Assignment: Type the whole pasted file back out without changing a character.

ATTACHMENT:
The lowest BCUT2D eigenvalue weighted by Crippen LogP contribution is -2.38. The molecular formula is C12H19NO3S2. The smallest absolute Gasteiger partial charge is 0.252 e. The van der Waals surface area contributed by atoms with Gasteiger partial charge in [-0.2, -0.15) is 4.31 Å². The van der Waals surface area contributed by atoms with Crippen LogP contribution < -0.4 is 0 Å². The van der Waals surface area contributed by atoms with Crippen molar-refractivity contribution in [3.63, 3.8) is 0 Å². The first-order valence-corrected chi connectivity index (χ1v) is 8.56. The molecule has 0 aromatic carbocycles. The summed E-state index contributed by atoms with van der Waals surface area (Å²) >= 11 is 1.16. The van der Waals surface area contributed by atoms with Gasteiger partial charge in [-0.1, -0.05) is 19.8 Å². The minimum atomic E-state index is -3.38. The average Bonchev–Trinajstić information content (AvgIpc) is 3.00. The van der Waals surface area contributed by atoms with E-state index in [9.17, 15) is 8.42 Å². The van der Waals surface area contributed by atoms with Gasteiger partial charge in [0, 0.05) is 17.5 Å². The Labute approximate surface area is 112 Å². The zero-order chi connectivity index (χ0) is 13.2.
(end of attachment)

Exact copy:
The lowest BCUT2D eigenvalue weighted by Crippen LogP contribution is -2.38. The molecular formula is C12H19NO3S2. The smallest absolute Gasteiger partial charge is 0.252 e. The van der Waals surface area contributed by atoms with Gasteiger partial charge in [-0.2, -0.15) is 4.31 Å². The van der Waals surface area contributed by atoms with Crippen LogP contribution < -0.4 is 0 Å². The van der Waals surface area contributed by atoms with Crippen molar-refractivity contribution in [3.63, 3.8) is 0 Å². The first-order valence-corrected chi connectivity index (χ1v) is 8.56. The molecule has 0 aromatic carbocycles. The summed E-state index contributed by atoms with van der Waals surface area (Å²) >= 11 is 1.16. The van der Waals surface area contributed by atoms with Gasteiger partial charge in [-0.1, -0.05) is 19.8 Å². The minimum atomic E-state index is -3.38. The average Bonchev–Trinajstić information content (AvgIpc) is 3.00. The van der Waals surface area contributed by atoms with E-state index in [9.17, 15) is 8.42 Å². The van der Waals surface area contributed by atoms with Gasteiger partial charge in [0, 0.05) is 17.5 Å². The Labute approximate surface area is 112 Å². The zero-order chi connectivity index (χ0) is 13.2.